An anonymous reader writes:
D-lysergic acid diethlyamide…what a strange, wonderous, and downright amazing molecule. Having a background in biology, biochemistry, and molecular biology, I have long been fascinated by this enigmatic chemical. I initially planned on getting the regular simple stick molecular structure, and sat on that idea for close to 7 years. One night, fairly recently, a tattoo artist friend mentioned to me over lunch that the “ball and stick” model would look much better…what a simple, yet absolutely brilliant idea of which I have no earthly clue why I didn’t think of first. I had to let him tattoo me! It’s better than I ever could have imagined. The picture was taken within a few hours of completion, and there is tattoo ointment over it, making it glisten and giving the appearance of “spots” on certain atoms.
Carl: Takes the LSD theme up a notch, I’d say.
The earth and brain are the nucleus of a neuron, whose apical dendrite is a double helix. Reversing the scales reminded me of universal principles that operate across different levels of organization– like diversity is important.
Sandra writes, “My tattoo is an intrinsically photosensitive retinal ganglion cell, my favourite type of neuron. Only discovered a few years ago, it detects light without vision and communicates directly to a part of the brain (the suprachiasmatic nucleus) that helps control circadian rhythms.”
JC writes, “The broken triangle is an illustration of the Gestalt law of closure. The law of closure demonstrates how the mind creates wholes out of parts – and a world out of sensory information – by “filling in the gaps.” Although I’m no longer a professional social scientist, the law is a useful one in the realm of public policy where I’m currently employed. Personally, I use it as a reminder to stay humble, because you never know how much of the world you’re making up as you go along.”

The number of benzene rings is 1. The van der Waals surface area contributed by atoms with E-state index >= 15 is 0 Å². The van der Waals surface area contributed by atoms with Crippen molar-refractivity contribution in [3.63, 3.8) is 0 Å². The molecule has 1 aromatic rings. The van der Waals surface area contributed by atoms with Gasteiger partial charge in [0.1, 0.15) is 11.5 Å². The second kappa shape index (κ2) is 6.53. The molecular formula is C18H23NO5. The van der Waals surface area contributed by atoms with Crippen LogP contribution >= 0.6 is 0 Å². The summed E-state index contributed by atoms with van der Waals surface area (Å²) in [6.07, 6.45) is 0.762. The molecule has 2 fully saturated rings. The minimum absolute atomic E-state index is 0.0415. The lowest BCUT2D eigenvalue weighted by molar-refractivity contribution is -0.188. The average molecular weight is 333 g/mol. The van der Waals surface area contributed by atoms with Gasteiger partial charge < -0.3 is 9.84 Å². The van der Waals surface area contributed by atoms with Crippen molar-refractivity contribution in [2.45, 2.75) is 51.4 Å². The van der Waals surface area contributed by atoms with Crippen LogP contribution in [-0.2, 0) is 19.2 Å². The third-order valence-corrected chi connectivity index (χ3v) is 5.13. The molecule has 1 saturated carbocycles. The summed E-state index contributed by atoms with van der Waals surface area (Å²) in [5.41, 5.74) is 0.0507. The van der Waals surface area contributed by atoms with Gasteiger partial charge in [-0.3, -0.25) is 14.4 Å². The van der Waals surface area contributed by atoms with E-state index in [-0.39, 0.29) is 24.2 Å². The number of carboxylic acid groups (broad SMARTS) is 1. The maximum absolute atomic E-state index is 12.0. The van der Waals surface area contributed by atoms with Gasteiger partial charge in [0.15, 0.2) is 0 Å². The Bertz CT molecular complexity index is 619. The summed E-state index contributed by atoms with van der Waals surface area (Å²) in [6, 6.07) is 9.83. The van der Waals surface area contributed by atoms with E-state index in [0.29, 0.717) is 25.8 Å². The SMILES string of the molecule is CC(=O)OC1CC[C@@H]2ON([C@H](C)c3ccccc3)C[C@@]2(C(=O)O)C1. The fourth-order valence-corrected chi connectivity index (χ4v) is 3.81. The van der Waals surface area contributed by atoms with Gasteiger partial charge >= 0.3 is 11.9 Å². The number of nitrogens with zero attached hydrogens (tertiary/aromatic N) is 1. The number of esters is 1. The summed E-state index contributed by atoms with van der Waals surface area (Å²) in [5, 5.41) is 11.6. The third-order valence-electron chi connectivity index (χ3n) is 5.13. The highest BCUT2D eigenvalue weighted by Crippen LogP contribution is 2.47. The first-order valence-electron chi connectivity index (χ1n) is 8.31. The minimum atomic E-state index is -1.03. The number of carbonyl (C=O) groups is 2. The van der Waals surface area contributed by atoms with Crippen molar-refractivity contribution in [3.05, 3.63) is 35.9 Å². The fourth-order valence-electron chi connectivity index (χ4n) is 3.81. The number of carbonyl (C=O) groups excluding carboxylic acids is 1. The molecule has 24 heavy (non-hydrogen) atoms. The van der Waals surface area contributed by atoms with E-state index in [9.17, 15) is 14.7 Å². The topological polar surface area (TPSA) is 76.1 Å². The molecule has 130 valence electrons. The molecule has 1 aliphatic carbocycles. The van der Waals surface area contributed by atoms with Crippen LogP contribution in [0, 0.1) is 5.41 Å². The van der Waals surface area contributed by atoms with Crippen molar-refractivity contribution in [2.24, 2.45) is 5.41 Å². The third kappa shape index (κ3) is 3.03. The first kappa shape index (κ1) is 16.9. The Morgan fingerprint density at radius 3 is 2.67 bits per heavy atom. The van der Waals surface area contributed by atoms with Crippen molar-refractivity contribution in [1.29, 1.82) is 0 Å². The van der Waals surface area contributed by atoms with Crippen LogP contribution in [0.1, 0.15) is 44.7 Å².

“This neuron tattoo was done a few months ago. When I was 18, my dad passed away from Lou Gehrig’s, which is a disease of motor neurons that innervate muscles. His battle with neurodegeneration helped me decide on a career in medical research, and I am currently pursuing my PhD in Neuroscience.”–Lindsay
“I am a neuroscientist. As a graduate student, after successfully passing my qualifying exam, I celebrated by getting this tattoo. It is the hieroglyphic for the word “brain”. It is the earliest written reference to the brain dating back to the 17th century BC. I am convinced that the brain is the greatest mystery in the universe! “–Jason Trageser